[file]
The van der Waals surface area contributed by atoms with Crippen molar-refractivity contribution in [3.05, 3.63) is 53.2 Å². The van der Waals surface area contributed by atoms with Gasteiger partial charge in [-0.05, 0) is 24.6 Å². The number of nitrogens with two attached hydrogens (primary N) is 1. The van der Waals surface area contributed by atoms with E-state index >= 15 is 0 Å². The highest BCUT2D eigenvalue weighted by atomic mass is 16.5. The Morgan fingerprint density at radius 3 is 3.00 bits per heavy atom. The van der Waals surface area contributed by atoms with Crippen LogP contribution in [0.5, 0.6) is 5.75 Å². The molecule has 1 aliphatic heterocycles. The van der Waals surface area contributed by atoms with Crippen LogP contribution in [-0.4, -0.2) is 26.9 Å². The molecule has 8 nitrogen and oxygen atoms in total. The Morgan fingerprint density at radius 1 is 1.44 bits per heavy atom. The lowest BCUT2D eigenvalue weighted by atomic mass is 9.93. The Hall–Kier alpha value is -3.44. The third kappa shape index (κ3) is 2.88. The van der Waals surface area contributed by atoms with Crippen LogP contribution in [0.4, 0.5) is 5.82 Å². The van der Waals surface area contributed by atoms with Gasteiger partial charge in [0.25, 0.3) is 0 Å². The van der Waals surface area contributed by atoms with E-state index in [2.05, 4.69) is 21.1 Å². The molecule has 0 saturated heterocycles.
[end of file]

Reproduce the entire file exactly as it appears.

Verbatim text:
The van der Waals surface area contributed by atoms with Crippen molar-refractivity contribution in [3.05, 3.63) is 53.2 Å². The van der Waals surface area contributed by atoms with Gasteiger partial charge in [-0.05, 0) is 24.6 Å². The number of nitrogens with two attached hydrogens (primary N) is 1. The van der Waals surface area contributed by atoms with E-state index >= 15 is 0 Å². The highest BCUT2D eigenvalue weighted by atomic mass is 16.5. The Morgan fingerprint density at radius 3 is 3.00 bits per heavy atom. The van der Waals surface area contributed by atoms with Crippen LogP contribution in [0.5, 0.6) is 5.75 Å². The molecule has 1 aliphatic heterocycles. The van der Waals surface area contributed by atoms with Crippen LogP contribution in [-0.4, -0.2) is 26.9 Å². The molecule has 8 nitrogen and oxygen atoms in total. The Morgan fingerprint density at radius 1 is 1.44 bits per heavy atom. The lowest BCUT2D eigenvalue weighted by atomic mass is 9.93. The Hall–Kier alpha value is -3.44. The third kappa shape index (κ3) is 2.88. The van der Waals surface area contributed by atoms with Crippen LogP contribution in [0.4, 0.5) is 5.82 Å². The van der Waals surface area contributed by atoms with Gasteiger partial charge in [0.25, 0.3) is 0 Å². The van der Waals surface area contributed by atoms with E-state index in [2.05, 4.69) is 21.1 Å². The molecule has 0 saturated heterocycles.